As Duke Energy takes heat over private meetings it had with its regulator, corporate boards should expect tough questions from shareholders on political activities this proxy season.
By Eleanor Bloxham, contributor
Political activity and agitation are in the spotlight on multiple fronts across the globe, and despite advance warnings from investors, the issue remains off the radar for U.S. corporate boards.
Last week, for the first time in four years, TIAA-CREF, a financial services organization with over $450 billion in assets under management, updated its policy statement on corporate governance. The statement includes a section on political influence in which TIAA-CREF argues that political spending may pose "risks to shareholders, including the risk that corporate political spending may benefit political insiders at the expense [of] shareholder interests."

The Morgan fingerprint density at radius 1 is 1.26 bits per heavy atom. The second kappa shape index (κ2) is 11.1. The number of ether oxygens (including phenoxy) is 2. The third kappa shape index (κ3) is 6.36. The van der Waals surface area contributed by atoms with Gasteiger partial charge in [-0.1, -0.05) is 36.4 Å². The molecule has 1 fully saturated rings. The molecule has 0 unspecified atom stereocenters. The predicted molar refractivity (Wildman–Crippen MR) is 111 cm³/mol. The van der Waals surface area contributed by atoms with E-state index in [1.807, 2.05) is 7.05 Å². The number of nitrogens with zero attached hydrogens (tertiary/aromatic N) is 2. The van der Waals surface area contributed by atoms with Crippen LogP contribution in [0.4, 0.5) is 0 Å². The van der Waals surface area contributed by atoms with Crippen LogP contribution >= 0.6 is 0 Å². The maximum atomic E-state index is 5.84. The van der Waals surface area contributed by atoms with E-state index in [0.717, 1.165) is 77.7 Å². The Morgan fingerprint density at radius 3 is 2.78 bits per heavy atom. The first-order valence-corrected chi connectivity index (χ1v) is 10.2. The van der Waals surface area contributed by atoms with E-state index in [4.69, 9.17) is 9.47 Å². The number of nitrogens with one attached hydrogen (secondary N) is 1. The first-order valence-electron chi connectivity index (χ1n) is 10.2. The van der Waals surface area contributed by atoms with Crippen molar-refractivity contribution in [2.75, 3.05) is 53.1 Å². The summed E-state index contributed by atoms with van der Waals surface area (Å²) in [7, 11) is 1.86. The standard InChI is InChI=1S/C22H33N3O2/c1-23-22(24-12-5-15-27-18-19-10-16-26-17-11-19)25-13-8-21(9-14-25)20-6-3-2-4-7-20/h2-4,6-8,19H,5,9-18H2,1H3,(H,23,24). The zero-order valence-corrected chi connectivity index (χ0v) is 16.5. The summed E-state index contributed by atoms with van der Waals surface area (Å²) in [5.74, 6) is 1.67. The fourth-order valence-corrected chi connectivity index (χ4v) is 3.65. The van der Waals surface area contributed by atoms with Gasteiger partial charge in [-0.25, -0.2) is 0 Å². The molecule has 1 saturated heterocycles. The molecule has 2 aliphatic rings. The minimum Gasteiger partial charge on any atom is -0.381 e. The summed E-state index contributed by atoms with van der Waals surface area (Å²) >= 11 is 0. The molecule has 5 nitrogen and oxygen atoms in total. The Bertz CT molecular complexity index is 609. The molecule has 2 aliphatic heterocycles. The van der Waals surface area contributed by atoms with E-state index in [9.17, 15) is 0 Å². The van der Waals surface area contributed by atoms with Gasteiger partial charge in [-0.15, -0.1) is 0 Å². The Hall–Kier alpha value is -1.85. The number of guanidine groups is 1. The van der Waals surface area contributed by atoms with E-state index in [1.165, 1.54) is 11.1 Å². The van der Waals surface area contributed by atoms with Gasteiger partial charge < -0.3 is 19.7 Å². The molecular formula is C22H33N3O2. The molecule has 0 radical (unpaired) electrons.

This statement is reflective of growing concern by many investors in the wake of the Citizen's United Supreme Court decision, in which the Court ruled that the government cannot prohibit companies from spending on political elections. More
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